CNN  — 

For Qatar, it’s showtime.

As the clock ticks down towards the 2022 World Cup, the tiny oil-rich state is preparing for a dress rehearsal as English Premier League club Liverpool and Brazilian team Flamengo arrive in Doha for FIFA’s World Club Cup.

Shiny new air conditioned stadiums, a specially constructed fan park, a new state-of-the-art metro, and a charm offensive to woo those who still harbor reservations as to Qatar’s suitability to host the sport’s biggest competition in three years’ time, will all be on show.

No small detail has been let to chance. Inside the fan park, there will be music from the “Cavern Beatles” as well as the “Lightning Seeds,” the UK band whose anthem “Football’s Coming Home” has become part of English soccer folklore.

Beer, normally restricted to hotels, will also be on sale as fans gather in rather comfortable temperatures of around 25 degrees Celsius during the daytime.

Amina Al Ali, the chairwoman of the country’s Liverpool supporters club, Qatar Reds, says visitors to the Gulf state can expect a warm welcome.

“Qatar is a very welcoming country and they pride themselves on their hospitality,” she added. “It’s very friendly, people will go out of their way to help there and there are lots of things to do.”

For Qatar, this is a test run as it prepares to handle thousands of fans from across the globe. It’s also an opportunity to show the world that it is ready and able to cope with the demands placed upon it.

It will hope the tournament is more impressive than its hosting of the recent World Athletics Championships which was criticized for failing to attract enough spectators.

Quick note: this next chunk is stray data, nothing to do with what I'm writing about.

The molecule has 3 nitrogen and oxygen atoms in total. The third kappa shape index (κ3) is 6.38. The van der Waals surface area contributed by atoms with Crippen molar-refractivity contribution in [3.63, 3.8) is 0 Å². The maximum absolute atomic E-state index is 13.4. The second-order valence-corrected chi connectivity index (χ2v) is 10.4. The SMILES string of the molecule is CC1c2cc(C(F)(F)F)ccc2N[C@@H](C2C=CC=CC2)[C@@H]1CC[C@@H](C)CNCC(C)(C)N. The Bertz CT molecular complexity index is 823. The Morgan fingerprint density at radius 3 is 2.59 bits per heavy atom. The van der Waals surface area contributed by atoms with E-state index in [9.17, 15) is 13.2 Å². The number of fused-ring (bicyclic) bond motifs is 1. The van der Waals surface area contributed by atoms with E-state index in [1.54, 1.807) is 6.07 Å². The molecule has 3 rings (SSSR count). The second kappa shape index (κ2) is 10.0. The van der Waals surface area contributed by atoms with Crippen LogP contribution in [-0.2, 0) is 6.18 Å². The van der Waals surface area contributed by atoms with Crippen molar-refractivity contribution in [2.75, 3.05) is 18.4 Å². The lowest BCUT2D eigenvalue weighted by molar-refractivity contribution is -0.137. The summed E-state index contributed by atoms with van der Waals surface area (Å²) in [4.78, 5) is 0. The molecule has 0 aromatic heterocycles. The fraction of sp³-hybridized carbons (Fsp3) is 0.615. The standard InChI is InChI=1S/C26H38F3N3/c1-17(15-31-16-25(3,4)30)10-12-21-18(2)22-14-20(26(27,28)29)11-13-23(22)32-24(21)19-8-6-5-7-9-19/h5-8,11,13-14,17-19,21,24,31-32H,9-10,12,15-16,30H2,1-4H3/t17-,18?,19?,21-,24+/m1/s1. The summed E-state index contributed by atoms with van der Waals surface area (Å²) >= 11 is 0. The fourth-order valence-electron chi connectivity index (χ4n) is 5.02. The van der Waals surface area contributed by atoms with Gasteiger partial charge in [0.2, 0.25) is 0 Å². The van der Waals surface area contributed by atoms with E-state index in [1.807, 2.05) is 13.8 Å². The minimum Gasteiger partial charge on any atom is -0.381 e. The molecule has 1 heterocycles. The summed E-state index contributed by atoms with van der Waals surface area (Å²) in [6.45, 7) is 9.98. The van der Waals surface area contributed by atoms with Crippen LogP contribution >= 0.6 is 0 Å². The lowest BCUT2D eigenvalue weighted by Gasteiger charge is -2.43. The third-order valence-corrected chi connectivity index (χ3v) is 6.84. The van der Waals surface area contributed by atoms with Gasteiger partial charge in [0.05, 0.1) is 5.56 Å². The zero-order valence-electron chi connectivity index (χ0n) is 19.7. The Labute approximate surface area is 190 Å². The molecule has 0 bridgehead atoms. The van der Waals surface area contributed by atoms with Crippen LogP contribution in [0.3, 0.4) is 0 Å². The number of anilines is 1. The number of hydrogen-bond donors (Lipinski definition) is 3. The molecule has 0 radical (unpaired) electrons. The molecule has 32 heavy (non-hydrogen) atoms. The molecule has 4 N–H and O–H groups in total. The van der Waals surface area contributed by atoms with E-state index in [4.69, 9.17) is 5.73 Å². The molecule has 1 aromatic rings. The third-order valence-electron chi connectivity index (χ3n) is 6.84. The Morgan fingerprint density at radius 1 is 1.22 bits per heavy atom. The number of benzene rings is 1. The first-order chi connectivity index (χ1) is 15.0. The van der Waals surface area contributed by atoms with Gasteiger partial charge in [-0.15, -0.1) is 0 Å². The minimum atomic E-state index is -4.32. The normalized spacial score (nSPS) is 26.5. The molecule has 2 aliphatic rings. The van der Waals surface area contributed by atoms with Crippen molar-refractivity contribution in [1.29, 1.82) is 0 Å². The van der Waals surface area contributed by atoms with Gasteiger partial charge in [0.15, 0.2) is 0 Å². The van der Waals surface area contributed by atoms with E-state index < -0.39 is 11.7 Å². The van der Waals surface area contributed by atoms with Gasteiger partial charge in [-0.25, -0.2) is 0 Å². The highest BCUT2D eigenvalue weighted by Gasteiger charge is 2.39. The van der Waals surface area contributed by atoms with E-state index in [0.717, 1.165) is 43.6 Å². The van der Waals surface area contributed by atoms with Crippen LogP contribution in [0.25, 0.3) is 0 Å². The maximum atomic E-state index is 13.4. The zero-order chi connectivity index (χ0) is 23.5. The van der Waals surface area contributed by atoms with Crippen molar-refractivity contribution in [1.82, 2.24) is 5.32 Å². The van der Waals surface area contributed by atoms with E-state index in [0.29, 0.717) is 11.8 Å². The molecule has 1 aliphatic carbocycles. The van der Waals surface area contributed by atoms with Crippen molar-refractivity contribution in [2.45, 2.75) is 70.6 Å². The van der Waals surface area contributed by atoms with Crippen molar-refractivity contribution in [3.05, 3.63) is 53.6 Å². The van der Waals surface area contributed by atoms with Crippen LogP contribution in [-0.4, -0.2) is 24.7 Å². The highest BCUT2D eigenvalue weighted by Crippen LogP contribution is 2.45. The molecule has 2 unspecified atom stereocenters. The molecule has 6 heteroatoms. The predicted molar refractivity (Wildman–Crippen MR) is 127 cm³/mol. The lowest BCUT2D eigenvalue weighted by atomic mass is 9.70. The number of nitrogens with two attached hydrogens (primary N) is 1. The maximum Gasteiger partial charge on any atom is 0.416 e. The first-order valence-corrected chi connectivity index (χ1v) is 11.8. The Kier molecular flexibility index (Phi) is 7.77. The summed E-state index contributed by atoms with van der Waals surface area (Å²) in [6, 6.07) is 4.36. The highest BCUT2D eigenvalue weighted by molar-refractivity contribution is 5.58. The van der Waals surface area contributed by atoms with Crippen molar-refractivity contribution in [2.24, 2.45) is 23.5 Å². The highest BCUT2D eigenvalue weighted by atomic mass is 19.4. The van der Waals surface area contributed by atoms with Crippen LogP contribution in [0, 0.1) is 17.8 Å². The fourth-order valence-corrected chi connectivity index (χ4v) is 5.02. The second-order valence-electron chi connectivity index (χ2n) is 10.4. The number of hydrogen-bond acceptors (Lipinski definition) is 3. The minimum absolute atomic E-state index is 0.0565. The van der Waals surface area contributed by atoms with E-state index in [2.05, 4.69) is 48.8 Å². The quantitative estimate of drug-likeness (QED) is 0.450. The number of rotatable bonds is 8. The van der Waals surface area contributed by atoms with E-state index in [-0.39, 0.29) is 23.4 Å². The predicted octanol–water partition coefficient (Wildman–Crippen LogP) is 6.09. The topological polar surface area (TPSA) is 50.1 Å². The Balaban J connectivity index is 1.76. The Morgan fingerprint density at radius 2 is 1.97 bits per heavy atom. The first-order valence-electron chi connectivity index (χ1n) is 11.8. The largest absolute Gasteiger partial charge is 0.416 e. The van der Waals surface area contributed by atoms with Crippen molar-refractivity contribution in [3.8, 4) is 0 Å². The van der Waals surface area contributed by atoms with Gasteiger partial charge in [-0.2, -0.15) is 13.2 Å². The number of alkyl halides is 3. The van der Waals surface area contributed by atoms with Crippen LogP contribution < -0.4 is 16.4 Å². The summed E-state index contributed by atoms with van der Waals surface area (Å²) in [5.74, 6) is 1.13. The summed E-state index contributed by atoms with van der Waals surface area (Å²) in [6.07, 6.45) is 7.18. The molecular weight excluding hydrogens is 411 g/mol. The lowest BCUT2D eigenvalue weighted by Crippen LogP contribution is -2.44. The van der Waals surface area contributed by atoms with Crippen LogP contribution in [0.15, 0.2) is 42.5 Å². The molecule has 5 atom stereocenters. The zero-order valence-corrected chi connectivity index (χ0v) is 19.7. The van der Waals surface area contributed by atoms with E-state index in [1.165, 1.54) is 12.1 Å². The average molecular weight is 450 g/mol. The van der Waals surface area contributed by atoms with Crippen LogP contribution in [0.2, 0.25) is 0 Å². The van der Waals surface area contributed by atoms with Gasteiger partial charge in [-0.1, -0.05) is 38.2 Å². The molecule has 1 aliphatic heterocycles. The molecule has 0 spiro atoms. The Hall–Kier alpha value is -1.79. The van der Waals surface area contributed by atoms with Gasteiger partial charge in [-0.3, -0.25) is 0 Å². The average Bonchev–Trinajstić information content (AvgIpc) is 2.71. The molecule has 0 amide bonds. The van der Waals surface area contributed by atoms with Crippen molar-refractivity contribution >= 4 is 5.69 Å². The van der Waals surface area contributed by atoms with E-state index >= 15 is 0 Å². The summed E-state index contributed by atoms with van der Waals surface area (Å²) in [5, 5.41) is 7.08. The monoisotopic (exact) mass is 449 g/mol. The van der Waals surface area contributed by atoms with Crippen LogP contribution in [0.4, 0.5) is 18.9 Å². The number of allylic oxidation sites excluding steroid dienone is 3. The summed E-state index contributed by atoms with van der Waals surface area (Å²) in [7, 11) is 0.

A general view of the Khalifa Stadium station of the new Doha Metro rapid transit system.

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‘Acid test for Qatar’

“It’s a great opportunity for us,” Hassan Al Thawadi, the secretary general of the Supreme Committee for Delivery and Legacy — the organization responsible for ensuring Qatar is ready for the World Cup, told The Athletic in a recent interview.

“The clubs that are coming have great fanbases, really passionate, and they’ll be a great test for us. It will be a chance to show who we are. People have a lot of misconceptions.

“We’ve hosted events where most of the fans have been local — England-Brazil, Brazil-Argentina, Spain-Uruguay, PSG-Real Madrid — but a lot of those fans lived here; expats and Qataris. This will be the first time with so many traveling fans and we’re looking forward to that.”

According to a FIFA spokesperson, around 90,000 tickets were made available to the general public for the tournament with 80% of the total inventory having already been allocated.

Residents in Qatar account for 58% of the tickets allocated, followed by fans living in Brazil (10%) and in the UK (8%).

The tournament, which consists of the best